Ant-Man and the Wasp (2018)

Review #1,589

Director:  Peyton Reed
Cast:  Paul Rudd, Evangeline Lilly, Michael Pena, Michael Douglas, Michelle Pfeiffer, Laurence Fishburne, Hannah John-Kamen 
Plot:  As Scott Lang balances being both a superhero and a father, Hope van Dyne and Dr. Hank Pym present an urgent new mission that finds Ant-Man fighting alongside the Wasp to uncover secrets from their past.

Genre:  Action / Sci-Fi / Comedy
Awards:  -
Runtime:  118 mins
Rating:  PG (passed clean) for some sci-fi action violence
Distributor:  Walt Disney Studios

“Thanks to you, we had to run.  We're still running.”

Like its predecessor, Ant-Man and the Wasp is enjoyable insofar as it is a self-contained comedy coated with sleek action.  As such, its light-hearted treatment is surely a welcome distraction.  It is not just a counter-programming to the heavy, mentally-sapping Avengers: Infinity War (2018), but a quick throwback to the Marvel movies that most audiences felt were fun and didn’t take themselves too seriously i.e. the 'Guardians of the Galaxies' and 'Ragnaroks'.  

Director Peyton Reed returns with main cast Paul Rudd and Evangeline Lilly in their titular roles, alongside veterans Michael Douglas as Dr. Hank Pym, and Michelle Pfeiffer as his long-lost wife of 30 years.  There are new faces to the franchise, including Laurence Fishburne, and in a memorable comic performance, a turn by Michael Pena as a motor-mouth boss of a struggling security firm.  

The existence of this sequel to Ant-Man (2015) very much explains the superhero’s notable absence in Infinity War.  And do stay on for the post-credit scene, which reveals his present fate.  Plot-wise, Ant-Man and the Wasp moves into familiar territory as the heroes attempt to weave their way out of a complicated web that they themselves had spun.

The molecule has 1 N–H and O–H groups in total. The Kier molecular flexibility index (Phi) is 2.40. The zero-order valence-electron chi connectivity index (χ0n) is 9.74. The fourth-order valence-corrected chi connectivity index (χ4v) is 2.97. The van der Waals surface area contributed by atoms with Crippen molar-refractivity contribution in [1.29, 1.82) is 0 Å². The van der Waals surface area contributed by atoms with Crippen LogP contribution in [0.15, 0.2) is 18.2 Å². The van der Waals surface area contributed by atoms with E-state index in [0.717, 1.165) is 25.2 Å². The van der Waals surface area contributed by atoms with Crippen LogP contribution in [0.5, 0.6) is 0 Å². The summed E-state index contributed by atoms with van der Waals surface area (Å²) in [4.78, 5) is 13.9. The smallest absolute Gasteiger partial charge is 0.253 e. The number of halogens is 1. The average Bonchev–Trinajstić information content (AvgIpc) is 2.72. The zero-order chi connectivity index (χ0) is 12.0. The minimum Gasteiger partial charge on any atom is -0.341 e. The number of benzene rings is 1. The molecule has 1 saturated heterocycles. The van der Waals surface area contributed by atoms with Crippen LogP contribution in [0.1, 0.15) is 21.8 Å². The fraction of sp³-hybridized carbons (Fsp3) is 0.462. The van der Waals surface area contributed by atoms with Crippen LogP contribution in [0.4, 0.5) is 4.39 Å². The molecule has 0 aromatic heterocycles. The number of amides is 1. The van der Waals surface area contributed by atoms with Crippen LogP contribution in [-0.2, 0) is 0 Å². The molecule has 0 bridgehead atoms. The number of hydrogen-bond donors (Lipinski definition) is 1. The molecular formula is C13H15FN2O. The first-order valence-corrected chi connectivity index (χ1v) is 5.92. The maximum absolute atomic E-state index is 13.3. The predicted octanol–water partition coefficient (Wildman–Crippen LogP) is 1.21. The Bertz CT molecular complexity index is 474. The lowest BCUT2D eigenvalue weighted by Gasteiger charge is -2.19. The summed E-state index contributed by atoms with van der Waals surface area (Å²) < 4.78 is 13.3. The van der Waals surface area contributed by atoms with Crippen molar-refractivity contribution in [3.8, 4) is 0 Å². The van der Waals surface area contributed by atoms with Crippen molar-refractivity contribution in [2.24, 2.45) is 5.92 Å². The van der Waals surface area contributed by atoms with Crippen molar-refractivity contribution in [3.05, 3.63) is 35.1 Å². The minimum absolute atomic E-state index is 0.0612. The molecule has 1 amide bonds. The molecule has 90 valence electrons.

Two groups of people are chasing them to get the secretive quantum-realm technology that Dr. Pym possesses, including a nefarious black-market agent, and a mysterious spectre-like figure (played with huge promise by Hannah John-Kamen) suffering from an incurable affliction.  The authorities, of course, are also waiting for Ant-Man to make a wrong move, so that they have reason to put him in prison.  

There is not much suspense in this one, not least because it is superseded by the movie’s single-minded focus on trying to make itself a breezy, laugh-out-loud affair, in particular its frequent use of sight gags (e.g. Ant-Man in varying sizes, cars and buildings scaling up and down in a split-second, etc.)  It is, therefore, entertaining whilst you are seeing it, but only mildly satisfying when you think about it after.  

Still, as we lead up to next year’s important missing puzzle piece, Captain Marvel, and the epic grand finale to Infinity War, Ant-Man and the Wasp should serve as that comfort snack to tide us for another half a year.  

Verdict:  This light-hearted action yarn is akin to a Marvel counter-programming, but as much as it is a welcome distraction, it is only mildly satisfying.





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